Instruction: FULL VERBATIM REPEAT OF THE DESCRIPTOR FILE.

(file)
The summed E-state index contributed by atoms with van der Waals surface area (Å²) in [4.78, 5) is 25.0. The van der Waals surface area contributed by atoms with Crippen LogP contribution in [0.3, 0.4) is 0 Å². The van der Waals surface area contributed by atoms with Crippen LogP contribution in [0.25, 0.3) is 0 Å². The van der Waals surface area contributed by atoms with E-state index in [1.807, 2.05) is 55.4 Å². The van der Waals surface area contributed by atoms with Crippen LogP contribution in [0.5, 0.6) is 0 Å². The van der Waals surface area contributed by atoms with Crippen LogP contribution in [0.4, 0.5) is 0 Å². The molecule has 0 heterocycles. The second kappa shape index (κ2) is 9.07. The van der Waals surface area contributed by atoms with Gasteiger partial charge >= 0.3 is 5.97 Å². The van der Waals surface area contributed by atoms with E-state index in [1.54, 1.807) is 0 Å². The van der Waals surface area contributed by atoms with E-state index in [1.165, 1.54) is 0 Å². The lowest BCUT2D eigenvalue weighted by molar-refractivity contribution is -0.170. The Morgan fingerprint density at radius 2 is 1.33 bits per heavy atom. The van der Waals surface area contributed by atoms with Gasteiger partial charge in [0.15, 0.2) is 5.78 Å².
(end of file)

The summed E-state index contributed by atoms with van der Waals surface area (Å²) in [4.78, 5) is 25.0. The van der Waals surface area contributed by atoms with Crippen LogP contribution in [0.3, 0.4) is 0 Å². The van der Waals surface area contributed by atoms with Crippen LogP contribution in [0.25, 0.3) is 0 Å². The van der Waals surface area contributed by atoms with E-state index in [1.807, 2.05) is 55.4 Å². The van der Waals surface area contributed by atoms with Crippen LogP contribution in [0.5, 0.6) is 0 Å². The van der Waals surface area contributed by atoms with Crippen LogP contribution in [0.4, 0.5) is 0 Å². The molecule has 0 heterocycles. The second kappa shape index (κ2) is 9.07. The van der Waals surface area contributed by atoms with Gasteiger partial charge >= 0.3 is 5.97 Å². The van der Waals surface area contributed by atoms with E-state index in [1.54, 1.807) is 0 Å². The van der Waals surface area contributed by atoms with E-state index in [1.165, 1.54) is 0 Å². The lowest BCUT2D eigenvalue weighted by molar-refractivity contribution is -0.170. The Morgan fingerprint density at radius 2 is 1.33 bits per heavy atom. The van der Waals surface area contributed by atoms with Gasteiger partial charge in [0.15, 0.2) is 5.78 Å².